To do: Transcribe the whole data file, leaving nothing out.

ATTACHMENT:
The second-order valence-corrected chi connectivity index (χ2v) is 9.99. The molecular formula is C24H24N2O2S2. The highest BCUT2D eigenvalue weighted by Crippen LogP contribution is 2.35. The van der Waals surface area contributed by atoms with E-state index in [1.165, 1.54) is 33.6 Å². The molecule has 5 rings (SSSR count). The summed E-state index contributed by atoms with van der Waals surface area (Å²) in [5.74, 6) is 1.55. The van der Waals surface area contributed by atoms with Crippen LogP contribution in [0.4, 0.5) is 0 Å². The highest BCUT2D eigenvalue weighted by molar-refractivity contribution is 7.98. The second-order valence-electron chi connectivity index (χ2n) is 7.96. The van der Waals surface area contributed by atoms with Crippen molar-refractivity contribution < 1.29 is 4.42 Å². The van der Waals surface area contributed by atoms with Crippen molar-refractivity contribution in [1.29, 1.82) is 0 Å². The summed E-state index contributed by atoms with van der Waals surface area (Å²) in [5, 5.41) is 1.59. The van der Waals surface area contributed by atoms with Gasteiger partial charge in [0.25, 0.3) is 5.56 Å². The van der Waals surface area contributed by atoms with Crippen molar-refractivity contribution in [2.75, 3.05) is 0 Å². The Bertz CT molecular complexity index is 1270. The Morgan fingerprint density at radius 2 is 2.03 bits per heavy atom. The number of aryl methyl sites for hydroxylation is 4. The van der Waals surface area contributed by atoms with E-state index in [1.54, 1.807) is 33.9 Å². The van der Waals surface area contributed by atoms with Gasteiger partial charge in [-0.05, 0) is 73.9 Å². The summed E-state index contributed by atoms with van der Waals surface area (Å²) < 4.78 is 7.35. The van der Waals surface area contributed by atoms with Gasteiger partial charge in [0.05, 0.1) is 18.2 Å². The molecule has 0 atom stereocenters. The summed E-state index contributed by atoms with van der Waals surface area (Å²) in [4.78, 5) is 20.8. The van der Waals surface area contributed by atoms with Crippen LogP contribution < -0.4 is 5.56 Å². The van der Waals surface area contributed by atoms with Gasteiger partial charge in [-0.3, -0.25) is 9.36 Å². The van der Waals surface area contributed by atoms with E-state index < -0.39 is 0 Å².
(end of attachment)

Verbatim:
The second-order valence-corrected chi connectivity index (χ2v) is 9.99. The molecular formula is C24H24N2O2S2. The highest BCUT2D eigenvalue weighted by Crippen LogP contribution is 2.35. The van der Waals surface area contributed by atoms with E-state index in [1.165, 1.54) is 33.6 Å². The molecule has 5 rings (SSSR count). The summed E-state index contributed by atoms with van der Waals surface area (Å²) in [5.74, 6) is 1.55. The van der Waals surface area contributed by atoms with Crippen LogP contribution in [0.4, 0.5) is 0 Å². The highest BCUT2D eigenvalue weighted by molar-refractivity contribution is 7.98. The second-order valence-electron chi connectivity index (χ2n) is 7.96. The van der Waals surface area contributed by atoms with Crippen molar-refractivity contribution < 1.29 is 4.42 Å². The van der Waals surface area contributed by atoms with Crippen molar-refractivity contribution in [1.29, 1.82) is 0 Å². The summed E-state index contributed by atoms with van der Waals surface area (Å²) in [5, 5.41) is 1.59. The van der Waals surface area contributed by atoms with Gasteiger partial charge in [0.25, 0.3) is 5.56 Å². The van der Waals surface area contributed by atoms with Crippen molar-refractivity contribution in [2.75, 3.05) is 0 Å². The Bertz CT molecular complexity index is 1270. The Morgan fingerprint density at radius 2 is 2.03 bits per heavy atom. The number of aryl methyl sites for hydroxylation is 4. The van der Waals surface area contributed by atoms with E-state index in [1.54, 1.807) is 33.9 Å². The van der Waals surface area contributed by atoms with Gasteiger partial charge in [-0.05, 0) is 73.9 Å². The summed E-state index contributed by atoms with van der Waals surface area (Å²) < 4.78 is 7.35. The van der Waals surface area contributed by atoms with Gasteiger partial charge in [0.05, 0.1) is 18.2 Å². The molecule has 0 atom stereocenters. The summed E-state index contributed by atoms with van der Waals surface area (Å²) in [4.78, 5) is 20.8. The van der Waals surface area contributed by atoms with Crippen LogP contribution < -0.4 is 5.56 Å². The van der Waals surface area contributed by atoms with Gasteiger partial charge in [-0.3, -0.25) is 9.36 Å². The van der Waals surface area contributed by atoms with E-state index < -0.39 is 0 Å².